How Do Patent Laws Influence Innovation? Evidence from 19th-Century World Fairs

Posted: 1 Dec 2009

See all articles by Petra Moser

Petra Moser

NYU Stern Department of Economics; National Bureau of Economic Research (NBER)

Date Written: 2004

Abstract

Previous studies have tended to focus on theeffect that patent laws have on number of innovations, ignoring the effect thatpatent laws have on technological change. Here, a data set of 15,000innovations at two World's Fairs--the London Crystal Palace Exhibition in 1851and the Philadelphia Centennial Exhibition in 1876--is used to examine theeffects of patent laws on technological change. Results indicate that patent laws directly influence innovative activity. Alack of patent laws in nineteenth-century Britain led inventors to focus onindustries for which secrecy was an effective alternative to protection by thelaw. Thus, inventors avoided innovations in the manufacturing and machineryindustries. The decision by the United States to adopt patent laws at the beginning ofthe nineteenth century may have played an important role in encouragingAmerican inventors to focus on the manufacturing and machinery industries,pushing technological innovation. The same positive effect may be observed fordeveloping countries today if technologies are encouraged that differ fromthose invented in developed countries. (LKB)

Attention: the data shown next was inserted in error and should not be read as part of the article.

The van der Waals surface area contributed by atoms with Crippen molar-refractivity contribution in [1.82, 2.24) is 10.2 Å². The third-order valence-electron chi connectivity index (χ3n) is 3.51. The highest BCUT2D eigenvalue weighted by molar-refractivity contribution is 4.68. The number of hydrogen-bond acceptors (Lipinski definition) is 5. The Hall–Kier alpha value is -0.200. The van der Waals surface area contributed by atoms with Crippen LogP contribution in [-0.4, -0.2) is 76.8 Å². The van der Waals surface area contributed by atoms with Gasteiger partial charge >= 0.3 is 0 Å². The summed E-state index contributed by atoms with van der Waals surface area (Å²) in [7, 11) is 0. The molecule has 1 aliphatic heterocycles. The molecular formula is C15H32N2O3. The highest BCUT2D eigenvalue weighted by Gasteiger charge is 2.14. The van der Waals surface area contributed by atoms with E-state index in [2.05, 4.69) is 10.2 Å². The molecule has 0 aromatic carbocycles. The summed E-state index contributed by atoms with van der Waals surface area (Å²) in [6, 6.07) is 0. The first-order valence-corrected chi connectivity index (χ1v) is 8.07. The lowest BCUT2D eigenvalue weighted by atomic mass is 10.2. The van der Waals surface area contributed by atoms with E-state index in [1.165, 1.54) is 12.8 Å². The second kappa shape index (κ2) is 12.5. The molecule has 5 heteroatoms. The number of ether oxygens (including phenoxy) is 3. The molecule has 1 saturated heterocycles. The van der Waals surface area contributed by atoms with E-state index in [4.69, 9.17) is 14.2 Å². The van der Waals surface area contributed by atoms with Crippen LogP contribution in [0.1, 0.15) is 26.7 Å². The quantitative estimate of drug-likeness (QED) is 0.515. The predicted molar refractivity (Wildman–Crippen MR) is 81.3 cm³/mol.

Keywords: Patent law, Inventors, Technology innovation, Inventions, Trade secrets, Intellectual property, Competitive advantages

Suggested Citation

Moser, Petra, How Do Patent Laws Influence Innovation? Evidence from 19th-Century World Fairs (2004). University of Illinois at Urbana-Champaign's Academy for Entrepreneurial Leadership Historical Research Reference in Entrepreneurship. Available at SSRN: https://ssrn.com/abstract=1513814

Petra Moser (Contact Author)

NYU Stern Department of Economics ( email )

44 West 4th Street
New York, NY 10003
United States

National Bureau of Economic Research (NBER)

1050 Massachusetts Avenue
Cambridge, MA 02138
United States

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